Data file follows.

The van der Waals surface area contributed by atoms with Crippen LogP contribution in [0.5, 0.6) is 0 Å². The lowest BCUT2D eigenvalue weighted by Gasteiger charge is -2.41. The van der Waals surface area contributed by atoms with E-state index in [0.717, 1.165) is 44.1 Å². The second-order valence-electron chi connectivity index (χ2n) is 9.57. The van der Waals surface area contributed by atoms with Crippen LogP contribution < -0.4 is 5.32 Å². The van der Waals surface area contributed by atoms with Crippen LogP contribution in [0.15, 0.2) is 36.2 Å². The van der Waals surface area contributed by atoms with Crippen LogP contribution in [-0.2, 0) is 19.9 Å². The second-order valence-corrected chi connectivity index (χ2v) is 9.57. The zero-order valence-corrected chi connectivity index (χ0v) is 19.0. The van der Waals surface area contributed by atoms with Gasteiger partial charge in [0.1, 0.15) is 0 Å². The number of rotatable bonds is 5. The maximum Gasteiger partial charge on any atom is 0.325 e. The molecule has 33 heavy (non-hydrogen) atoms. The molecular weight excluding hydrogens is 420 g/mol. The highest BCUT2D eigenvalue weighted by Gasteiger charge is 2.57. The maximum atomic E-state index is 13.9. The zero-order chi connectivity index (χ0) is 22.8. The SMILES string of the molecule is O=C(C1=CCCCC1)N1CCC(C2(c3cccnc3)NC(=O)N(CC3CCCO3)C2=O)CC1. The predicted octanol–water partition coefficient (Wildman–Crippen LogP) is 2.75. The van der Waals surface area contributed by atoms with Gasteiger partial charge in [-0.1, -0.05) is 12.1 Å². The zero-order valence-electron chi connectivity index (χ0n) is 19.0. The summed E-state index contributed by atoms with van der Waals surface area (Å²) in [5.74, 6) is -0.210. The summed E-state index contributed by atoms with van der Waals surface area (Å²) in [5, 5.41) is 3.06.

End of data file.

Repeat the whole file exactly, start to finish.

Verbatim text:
The van der Waals surface area contributed by atoms with Crippen LogP contribution in [0.5, 0.6) is 0 Å². The lowest BCUT2D eigenvalue weighted by Gasteiger charge is -2.41. The van der Waals surface area contributed by atoms with E-state index in [0.717, 1.165) is 44.1 Å². The second-order valence-electron chi connectivity index (χ2n) is 9.57. The van der Waals surface area contributed by atoms with Crippen LogP contribution < -0.4 is 5.32 Å². The van der Waals surface area contributed by atoms with Crippen LogP contribution in [0.15, 0.2) is 36.2 Å². The van der Waals surface area contributed by atoms with Crippen LogP contribution in [-0.2, 0) is 19.9 Å². The second-order valence-corrected chi connectivity index (χ2v) is 9.57. The zero-order valence-corrected chi connectivity index (χ0v) is 19.0. The van der Waals surface area contributed by atoms with Gasteiger partial charge in [0.1, 0.15) is 0 Å². The number of rotatable bonds is 5. The maximum Gasteiger partial charge on any atom is 0.325 e. The molecule has 33 heavy (non-hydrogen) atoms. The molecular weight excluding hydrogens is 420 g/mol. The highest BCUT2D eigenvalue weighted by Gasteiger charge is 2.57. The maximum atomic E-state index is 13.9. The zero-order chi connectivity index (χ0) is 22.8. The SMILES string of the molecule is O=C(C1=CCCCC1)N1CCC(C2(c3cccnc3)NC(=O)N(CC3CCCO3)C2=O)CC1. The predicted octanol–water partition coefficient (Wildman–Crippen LogP) is 2.75. The van der Waals surface area contributed by atoms with Gasteiger partial charge in [-0.1, -0.05) is 12.1 Å². The zero-order valence-electron chi connectivity index (χ0n) is 19.0. The summed E-state index contributed by atoms with van der Waals surface area (Å²) in [5.74, 6) is -0.210. The summed E-state index contributed by atoms with van der Waals surface area (Å²) in [5, 5.41) is 3.06.